Portland Parents Don’t Want Kids Doing Chores as Punishment

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Parents in Portland, Oregon are raising concerns over the way one school disciplines its students.

The César Chávez K through 8 school has incorporated a “community service” program into its curriculum that requires students to do chores when they get in trouble.  Punishments include picking up trash in hallways and paper towels from bathrooms.

However, after parents began to complain that it made their children feel “humiliated,” the school chose to put the disciplinary method on hold as the Portland Public Schools district investigates, writes Beth Greenfield for Yahoo.

“My son has been humiliated and he’s frightened to go to school, and he feels sorry and has some esteem issues. I just don’t think that’s right,” Jeff Hagadorn, the father of a first grader, told KPTV. He noted, “I feel like if a student gets in trouble I’m fine with him having detention or having extra school work.”

Spokesperson for Portland Public Schools Christine Miles said that the goal of the program is to create alternative consequences to traditional methods of punishment such as suspension, expulsions and additional homework.  Miles went on to say that research shows those traditional punishments to be ineffective, causing negative consequences for students.  She said that the program has been put on hold while the district ensures that it is being employed properly within the school.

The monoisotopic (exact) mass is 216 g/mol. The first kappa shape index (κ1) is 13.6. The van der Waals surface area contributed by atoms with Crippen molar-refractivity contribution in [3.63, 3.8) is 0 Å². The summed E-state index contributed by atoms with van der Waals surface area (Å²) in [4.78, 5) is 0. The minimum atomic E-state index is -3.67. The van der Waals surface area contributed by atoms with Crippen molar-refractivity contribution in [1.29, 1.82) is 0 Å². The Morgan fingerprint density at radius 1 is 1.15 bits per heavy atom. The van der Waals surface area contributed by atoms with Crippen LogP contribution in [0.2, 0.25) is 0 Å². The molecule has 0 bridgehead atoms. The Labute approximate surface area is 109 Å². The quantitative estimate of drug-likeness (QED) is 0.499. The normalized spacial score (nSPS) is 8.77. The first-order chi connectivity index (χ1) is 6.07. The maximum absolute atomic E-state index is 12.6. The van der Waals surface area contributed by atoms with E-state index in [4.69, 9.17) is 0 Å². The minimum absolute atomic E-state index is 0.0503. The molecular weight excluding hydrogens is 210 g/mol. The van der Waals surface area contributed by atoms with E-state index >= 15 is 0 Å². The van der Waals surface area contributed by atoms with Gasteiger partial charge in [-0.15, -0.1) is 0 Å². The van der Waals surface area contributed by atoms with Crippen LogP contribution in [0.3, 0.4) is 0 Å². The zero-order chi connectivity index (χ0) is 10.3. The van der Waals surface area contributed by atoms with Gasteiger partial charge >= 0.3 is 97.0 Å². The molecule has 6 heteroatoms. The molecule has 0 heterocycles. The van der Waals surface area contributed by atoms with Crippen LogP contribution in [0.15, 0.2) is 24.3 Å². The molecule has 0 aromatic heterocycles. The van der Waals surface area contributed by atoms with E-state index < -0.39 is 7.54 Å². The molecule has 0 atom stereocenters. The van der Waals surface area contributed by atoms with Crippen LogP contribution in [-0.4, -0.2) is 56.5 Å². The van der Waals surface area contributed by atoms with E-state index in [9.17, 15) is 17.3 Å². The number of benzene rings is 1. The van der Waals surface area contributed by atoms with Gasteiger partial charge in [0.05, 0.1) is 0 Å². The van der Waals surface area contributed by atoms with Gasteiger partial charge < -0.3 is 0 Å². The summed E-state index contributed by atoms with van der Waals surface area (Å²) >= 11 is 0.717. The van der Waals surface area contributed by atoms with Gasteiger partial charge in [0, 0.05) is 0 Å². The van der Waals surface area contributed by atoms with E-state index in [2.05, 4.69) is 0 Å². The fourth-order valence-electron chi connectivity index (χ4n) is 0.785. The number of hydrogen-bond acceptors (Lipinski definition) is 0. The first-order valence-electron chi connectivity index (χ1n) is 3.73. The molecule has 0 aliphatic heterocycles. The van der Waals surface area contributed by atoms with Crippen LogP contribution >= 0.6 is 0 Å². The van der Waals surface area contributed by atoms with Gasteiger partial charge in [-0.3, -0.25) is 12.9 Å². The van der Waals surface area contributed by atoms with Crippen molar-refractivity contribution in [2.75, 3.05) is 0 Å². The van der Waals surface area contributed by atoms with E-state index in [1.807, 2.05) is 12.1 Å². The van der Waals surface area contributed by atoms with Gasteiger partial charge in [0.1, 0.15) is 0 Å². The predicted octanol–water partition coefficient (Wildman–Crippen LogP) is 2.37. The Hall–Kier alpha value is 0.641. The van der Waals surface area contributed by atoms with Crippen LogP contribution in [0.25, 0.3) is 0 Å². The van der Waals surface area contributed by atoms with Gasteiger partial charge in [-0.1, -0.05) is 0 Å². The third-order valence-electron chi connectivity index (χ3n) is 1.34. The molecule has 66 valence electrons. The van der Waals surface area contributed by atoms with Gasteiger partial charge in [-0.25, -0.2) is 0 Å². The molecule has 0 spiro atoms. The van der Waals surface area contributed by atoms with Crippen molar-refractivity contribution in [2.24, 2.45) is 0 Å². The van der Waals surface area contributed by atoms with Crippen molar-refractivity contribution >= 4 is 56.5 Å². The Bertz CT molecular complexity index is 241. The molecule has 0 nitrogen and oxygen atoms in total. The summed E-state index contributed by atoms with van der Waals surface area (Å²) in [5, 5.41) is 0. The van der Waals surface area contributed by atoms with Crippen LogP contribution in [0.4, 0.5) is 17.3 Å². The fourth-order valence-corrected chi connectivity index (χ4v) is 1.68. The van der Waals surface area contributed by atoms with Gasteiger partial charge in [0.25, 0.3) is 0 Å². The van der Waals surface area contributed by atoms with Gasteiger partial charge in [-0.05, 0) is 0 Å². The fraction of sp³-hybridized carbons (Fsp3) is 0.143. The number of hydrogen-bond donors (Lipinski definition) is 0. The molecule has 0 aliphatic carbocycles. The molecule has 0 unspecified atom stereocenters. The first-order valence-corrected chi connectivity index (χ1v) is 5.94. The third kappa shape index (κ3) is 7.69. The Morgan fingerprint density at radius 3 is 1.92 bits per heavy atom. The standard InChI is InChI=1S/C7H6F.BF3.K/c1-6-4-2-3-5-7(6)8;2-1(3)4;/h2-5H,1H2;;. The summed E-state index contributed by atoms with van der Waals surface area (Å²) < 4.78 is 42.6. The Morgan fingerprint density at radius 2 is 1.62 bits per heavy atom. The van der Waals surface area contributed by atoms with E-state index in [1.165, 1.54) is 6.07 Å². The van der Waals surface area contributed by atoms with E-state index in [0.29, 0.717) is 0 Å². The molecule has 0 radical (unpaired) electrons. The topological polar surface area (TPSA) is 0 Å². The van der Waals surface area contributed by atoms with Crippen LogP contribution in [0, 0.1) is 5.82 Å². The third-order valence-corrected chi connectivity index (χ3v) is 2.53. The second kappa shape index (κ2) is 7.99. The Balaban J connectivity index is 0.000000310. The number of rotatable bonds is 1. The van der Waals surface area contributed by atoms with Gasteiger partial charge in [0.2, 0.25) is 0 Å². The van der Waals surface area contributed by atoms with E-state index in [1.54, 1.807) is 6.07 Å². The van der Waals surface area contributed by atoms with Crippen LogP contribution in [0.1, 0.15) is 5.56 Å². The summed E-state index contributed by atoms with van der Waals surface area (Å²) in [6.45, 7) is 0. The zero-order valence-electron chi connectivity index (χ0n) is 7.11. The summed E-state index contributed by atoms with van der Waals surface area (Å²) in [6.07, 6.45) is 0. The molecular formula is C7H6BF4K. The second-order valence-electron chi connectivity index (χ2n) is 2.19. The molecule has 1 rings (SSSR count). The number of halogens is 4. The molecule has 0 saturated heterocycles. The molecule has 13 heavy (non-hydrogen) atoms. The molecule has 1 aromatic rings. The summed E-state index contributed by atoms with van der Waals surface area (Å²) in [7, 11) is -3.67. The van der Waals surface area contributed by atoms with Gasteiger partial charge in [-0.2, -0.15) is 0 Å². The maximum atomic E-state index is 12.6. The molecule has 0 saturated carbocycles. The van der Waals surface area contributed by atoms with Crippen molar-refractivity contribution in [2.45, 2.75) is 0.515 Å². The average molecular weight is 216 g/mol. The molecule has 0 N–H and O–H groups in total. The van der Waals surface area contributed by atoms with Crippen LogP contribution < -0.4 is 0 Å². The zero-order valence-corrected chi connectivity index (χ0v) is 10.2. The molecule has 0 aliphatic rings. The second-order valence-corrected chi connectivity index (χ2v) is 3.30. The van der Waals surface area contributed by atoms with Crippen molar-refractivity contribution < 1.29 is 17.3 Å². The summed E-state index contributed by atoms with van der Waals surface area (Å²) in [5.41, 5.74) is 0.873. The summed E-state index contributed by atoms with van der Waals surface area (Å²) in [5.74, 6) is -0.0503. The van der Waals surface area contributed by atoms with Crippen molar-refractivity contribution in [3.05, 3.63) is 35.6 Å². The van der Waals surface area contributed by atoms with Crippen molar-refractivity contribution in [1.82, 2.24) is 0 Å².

“We’re trying to see if the chores match the discipline,” Miles explains. “If they make a mess, they have to clean it up. If they hurt someone, they have to apologize. If they are involved in a food fight, then part of the discipline is to correct their behavior by them cleaning it up — but if they’re being instructed to instead be cleaning up the restrooms, that’s not okay.”

Miles said there could be some confusion surrounding a separate program being carried out at other district schools for “restorative justice” discipline.  The approach is beginning to gain traction on a national level, hoping to create an open relationship between students and teachers rather than pursuing the “zero tolerance” approaches such as suspension.  While there are six schools in the district using the method, the César Chávez school is not one of them.

Miles did admit that an administrator from the school did attend one of the trainings for restorative practices, but went on to say that the investigation will ensure that the school is using its own version of it correctly.